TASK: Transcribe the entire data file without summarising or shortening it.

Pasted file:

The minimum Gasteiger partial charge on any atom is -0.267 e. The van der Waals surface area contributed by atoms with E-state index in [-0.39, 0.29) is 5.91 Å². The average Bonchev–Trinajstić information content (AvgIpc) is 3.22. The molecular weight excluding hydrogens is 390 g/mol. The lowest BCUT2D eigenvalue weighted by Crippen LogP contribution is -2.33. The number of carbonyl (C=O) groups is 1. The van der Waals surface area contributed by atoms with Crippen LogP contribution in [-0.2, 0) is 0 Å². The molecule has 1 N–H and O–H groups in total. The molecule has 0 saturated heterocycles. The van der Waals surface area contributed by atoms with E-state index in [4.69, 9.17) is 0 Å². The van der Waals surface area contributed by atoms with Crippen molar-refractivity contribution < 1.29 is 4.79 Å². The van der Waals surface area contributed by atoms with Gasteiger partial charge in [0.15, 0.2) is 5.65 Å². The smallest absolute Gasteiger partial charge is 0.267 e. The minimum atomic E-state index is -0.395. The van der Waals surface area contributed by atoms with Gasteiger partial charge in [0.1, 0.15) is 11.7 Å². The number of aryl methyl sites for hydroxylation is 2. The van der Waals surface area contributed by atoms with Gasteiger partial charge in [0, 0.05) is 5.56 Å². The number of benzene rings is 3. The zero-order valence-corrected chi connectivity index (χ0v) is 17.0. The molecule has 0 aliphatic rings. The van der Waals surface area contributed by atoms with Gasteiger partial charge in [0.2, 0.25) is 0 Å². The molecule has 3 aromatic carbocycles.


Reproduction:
The minimum Gasteiger partial charge on any atom is -0.267 e. The van der Waals surface area contributed by atoms with E-state index in [-0.39, 0.29) is 5.91 Å². The average Bonchev–Trinajstić information content (AvgIpc) is 3.22. The molecular weight excluding hydrogens is 390 g/mol. The lowest BCUT2D eigenvalue weighted by Crippen LogP contribution is -2.33. The number of carbonyl (C=O) groups is 1. The van der Waals surface area contributed by atoms with Crippen LogP contribution in [-0.2, 0) is 0 Å². The molecule has 1 N–H and O–H groups in total. The molecule has 0 saturated heterocycles. The van der Waals surface area contributed by atoms with E-state index in [4.69, 9.17) is 0 Å². The van der Waals surface area contributed by atoms with Crippen molar-refractivity contribution < 1.29 is 4.79 Å². The van der Waals surface area contributed by atoms with Gasteiger partial charge in [0.15, 0.2) is 5.65 Å². The smallest absolute Gasteiger partial charge is 0.267 e. The minimum atomic E-state index is -0.395. The van der Waals surface area contributed by atoms with Gasteiger partial charge in [0.1, 0.15) is 11.7 Å². The number of aryl methyl sites for hydroxylation is 2. The van der Waals surface area contributed by atoms with Gasteiger partial charge in [0, 0.05) is 5.56 Å². The number of benzene rings is 3. The zero-order valence-corrected chi connectivity index (χ0v) is 17.0. The molecule has 0 aliphatic rings. The van der Waals surface area contributed by atoms with Gasteiger partial charge in [0.2, 0.25) is 0 Å². The molecule has 3 aromatic carbocycles.